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Words of Wisdom from a dying friend

karastikarasti BreathingMinnesota Veteran

An online friend from a running group on FB passed away the other day. He fought cancer for many years and was an amazing inspiration to so many people in his attitude while doing so. His sister found his journal in his bag while he was in hospice and shared this entry, which I found very fitting to share with this lovely group of Buddhist folks :)

"There are a few choices that come with a cancer diagnosis. We can choose to accept defeat then and there. I've known several people who took that road and I understand how they felt. It's an enormous weight to drop on someone's shoulders. We can choose to fight. That's the road I took. I made a decision to fight as hard as I could, for as long as I could, with every weapon available. And to enjoy every moment of the process. Human beings love all the good in life but run for cover when the bad inevitably comes. There is so much to be gained from the struggle though. I certainly didn't want to leave that potential lying on the table. I told myself that I would accept what came my way. And to revel in it. Adversity brings viewpoints we will never find otherwise. Wisdom is learned most readily from mistakes and hardship. Battle hardened. Tough. Strength. Fearless. These come from the fire and I wanted them. If I were to enjoy only the milk and honey of life, I would only enjoy a portion of life. Why not break every bone and consume all the marrow? To laugh is to live and that was my main objective. When my time comes, I want to laugh and smile and make anyone watching laugh and smile. Go out with some dignity. There was no doubt misery would come. To enjoy that misery and to ask for more. That, my friend, will make one a king."

Dr. Darrell Henry

upekkasilverCinorjerlobsterLee82dhammachickpegembaraKaydeekay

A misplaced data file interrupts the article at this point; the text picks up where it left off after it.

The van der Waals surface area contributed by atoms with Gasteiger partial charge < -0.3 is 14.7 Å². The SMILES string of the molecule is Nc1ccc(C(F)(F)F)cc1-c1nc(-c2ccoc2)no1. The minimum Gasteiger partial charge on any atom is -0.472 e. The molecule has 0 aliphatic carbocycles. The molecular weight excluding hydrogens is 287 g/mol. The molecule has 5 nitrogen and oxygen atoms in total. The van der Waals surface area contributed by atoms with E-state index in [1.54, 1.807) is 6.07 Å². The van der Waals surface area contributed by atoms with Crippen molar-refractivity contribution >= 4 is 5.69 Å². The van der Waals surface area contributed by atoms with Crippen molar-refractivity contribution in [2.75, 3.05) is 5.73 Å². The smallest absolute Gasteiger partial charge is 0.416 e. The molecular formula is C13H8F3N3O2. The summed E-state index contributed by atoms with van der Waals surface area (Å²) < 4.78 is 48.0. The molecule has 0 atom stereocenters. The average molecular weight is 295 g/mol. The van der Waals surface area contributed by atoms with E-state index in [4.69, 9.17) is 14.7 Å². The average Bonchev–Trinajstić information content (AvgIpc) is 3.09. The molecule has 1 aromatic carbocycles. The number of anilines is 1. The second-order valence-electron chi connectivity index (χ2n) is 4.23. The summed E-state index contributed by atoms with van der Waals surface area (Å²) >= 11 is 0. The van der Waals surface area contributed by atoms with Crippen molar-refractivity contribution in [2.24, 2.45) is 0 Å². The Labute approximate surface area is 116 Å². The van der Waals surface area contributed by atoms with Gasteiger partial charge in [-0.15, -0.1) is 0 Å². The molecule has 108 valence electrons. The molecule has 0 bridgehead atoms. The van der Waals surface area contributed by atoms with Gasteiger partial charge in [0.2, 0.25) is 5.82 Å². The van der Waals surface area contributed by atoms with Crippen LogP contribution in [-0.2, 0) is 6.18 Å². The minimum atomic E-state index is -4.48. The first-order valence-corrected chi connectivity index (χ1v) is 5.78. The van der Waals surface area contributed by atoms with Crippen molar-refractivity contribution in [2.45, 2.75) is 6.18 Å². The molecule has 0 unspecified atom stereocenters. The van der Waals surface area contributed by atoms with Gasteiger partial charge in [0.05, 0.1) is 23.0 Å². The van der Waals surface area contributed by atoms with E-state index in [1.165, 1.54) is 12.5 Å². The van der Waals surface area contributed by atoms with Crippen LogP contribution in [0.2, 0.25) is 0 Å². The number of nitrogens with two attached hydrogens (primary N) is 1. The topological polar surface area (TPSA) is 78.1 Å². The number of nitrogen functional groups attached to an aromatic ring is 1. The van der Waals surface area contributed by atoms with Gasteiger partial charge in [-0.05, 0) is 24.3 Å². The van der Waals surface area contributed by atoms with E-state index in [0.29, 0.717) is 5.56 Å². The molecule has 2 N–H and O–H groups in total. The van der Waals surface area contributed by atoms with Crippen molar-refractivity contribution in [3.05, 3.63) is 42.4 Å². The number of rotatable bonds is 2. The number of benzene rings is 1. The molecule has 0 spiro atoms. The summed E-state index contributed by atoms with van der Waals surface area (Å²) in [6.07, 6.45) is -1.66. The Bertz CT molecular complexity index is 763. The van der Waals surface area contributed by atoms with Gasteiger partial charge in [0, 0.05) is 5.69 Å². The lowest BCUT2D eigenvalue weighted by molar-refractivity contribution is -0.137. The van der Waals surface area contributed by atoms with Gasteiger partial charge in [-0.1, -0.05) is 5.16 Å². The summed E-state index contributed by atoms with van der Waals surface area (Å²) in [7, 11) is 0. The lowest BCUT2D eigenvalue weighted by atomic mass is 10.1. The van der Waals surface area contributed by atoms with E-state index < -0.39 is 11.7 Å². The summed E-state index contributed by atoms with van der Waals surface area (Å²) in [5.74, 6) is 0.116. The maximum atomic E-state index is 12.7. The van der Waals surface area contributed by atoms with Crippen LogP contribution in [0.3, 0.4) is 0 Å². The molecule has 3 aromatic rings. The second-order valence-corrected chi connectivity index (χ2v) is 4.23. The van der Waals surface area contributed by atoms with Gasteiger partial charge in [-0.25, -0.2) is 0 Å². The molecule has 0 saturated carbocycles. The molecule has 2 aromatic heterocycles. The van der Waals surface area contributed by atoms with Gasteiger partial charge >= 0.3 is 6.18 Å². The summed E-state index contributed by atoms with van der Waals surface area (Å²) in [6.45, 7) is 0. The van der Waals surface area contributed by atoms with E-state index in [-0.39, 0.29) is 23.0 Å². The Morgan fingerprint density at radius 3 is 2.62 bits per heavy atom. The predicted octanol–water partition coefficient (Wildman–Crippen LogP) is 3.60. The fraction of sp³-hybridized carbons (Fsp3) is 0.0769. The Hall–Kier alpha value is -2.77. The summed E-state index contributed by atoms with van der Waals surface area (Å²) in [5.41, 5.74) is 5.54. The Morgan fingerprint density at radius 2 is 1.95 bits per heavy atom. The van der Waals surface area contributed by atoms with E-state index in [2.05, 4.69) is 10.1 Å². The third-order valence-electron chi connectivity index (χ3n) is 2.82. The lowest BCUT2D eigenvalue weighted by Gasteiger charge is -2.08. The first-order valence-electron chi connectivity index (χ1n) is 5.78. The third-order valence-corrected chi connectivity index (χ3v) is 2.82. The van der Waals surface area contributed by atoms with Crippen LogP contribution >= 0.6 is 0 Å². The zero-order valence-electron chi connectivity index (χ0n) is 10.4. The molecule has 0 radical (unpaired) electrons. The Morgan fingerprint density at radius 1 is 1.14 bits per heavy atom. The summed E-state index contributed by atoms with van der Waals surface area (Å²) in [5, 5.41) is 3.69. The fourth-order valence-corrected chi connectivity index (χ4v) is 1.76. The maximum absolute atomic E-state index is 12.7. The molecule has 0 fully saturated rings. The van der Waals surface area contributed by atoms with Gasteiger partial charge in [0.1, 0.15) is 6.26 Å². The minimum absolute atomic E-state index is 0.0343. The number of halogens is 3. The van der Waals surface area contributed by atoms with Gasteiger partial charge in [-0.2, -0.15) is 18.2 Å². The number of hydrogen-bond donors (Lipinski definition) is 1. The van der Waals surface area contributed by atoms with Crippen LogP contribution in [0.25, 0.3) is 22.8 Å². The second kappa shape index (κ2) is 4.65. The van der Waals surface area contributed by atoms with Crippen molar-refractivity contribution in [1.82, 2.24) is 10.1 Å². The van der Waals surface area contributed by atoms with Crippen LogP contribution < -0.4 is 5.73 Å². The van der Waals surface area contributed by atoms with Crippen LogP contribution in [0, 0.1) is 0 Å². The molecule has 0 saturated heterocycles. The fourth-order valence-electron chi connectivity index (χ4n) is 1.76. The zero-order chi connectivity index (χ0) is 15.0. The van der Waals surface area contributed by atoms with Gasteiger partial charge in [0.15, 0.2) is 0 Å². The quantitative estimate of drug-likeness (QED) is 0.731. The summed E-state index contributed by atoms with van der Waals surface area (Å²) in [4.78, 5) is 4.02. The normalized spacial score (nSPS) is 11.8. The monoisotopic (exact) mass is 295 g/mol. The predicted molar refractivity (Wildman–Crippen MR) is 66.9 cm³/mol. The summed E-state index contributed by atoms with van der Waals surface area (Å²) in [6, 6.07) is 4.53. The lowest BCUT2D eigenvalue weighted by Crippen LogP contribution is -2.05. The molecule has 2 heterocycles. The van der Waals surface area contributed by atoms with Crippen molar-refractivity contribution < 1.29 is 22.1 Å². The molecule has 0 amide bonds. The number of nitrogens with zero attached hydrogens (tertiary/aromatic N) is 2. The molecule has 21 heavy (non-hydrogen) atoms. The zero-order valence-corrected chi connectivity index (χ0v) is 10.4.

Comments

  • KeromeKerome Did I fall in the forest? Europe Veteran

    Just to bring an alternate, and perhaps complimentary, point of view: I've recently found there to be more wisdom in living in harmony with existence, rather than struggling against it with every weapon. Divining what is the harmonious course under adverse circumstances can be challenging, but is often more enlightening than struggle. Toughness and strength are admirable qualities, however insight and wisdom are more useful.

    I hope Dr. Henry finds his kingship - but it is not for everyone.

    Cinorjer
  • "Do not go gentle into that good night..."
    "There is a time to be born, and a time to die..."

    I wonder how I will react when it's my time? That is, if I have the good - or bad, depending on your point of view - luck to have time to react? Guess I'll find out when the time comes.

    Sorry about your friend. He sounds like someone interesting to know.

  • karastikarasti Breathing Minnesota Veteran

    @Kerome I imagine it's a very different thing for everyone. He did not put forth ever that he was struggling. He made friends with his cancer and never spoke negatively even about the effects of his chemotherapy. He fought to live because for him, that fight held answers that dying alone couldn't offer. I think each of us knows when it is time to let go of our lives, and it wasn't his time just yet. It was through his "fight" that he came across wisdom, and helped many, many people along the way. He said once that the last thing he wanted was anyone to say he lost a battle with cancer. That the only battle we all have is with life, not death.

    I am not sure how I would react either. It would depend on a lot of factors. My inclination would be to fight, at this point, because my kids already lost their dad. Giving up on life without fighting to remain with them would only hurt them further. They might understand in time, but they are too young now.

    pegembaraKerome
  • To live is to struggle. Look at how nature works. It's all the same from the tiniest creatures to the largest ones. Those who no longer struggle are those who are ready for death.

    [Ven. Adhimutta:]
    There are no painful mental states, chieftain,
    in one without longing.
    In one whose fetters are ended,
    all fears are overcome.
    With the ending of [craving]
    the guide to becoming,
    when phenomena are seen
    for what they are,
    then just as in the laying down of a burden,
    there's no fear in death.

    I've lived well the holy life,
    well-developed the path.
    Death holds no fear for me.
    It's like the end of a disease.

    Lonely_Traveller
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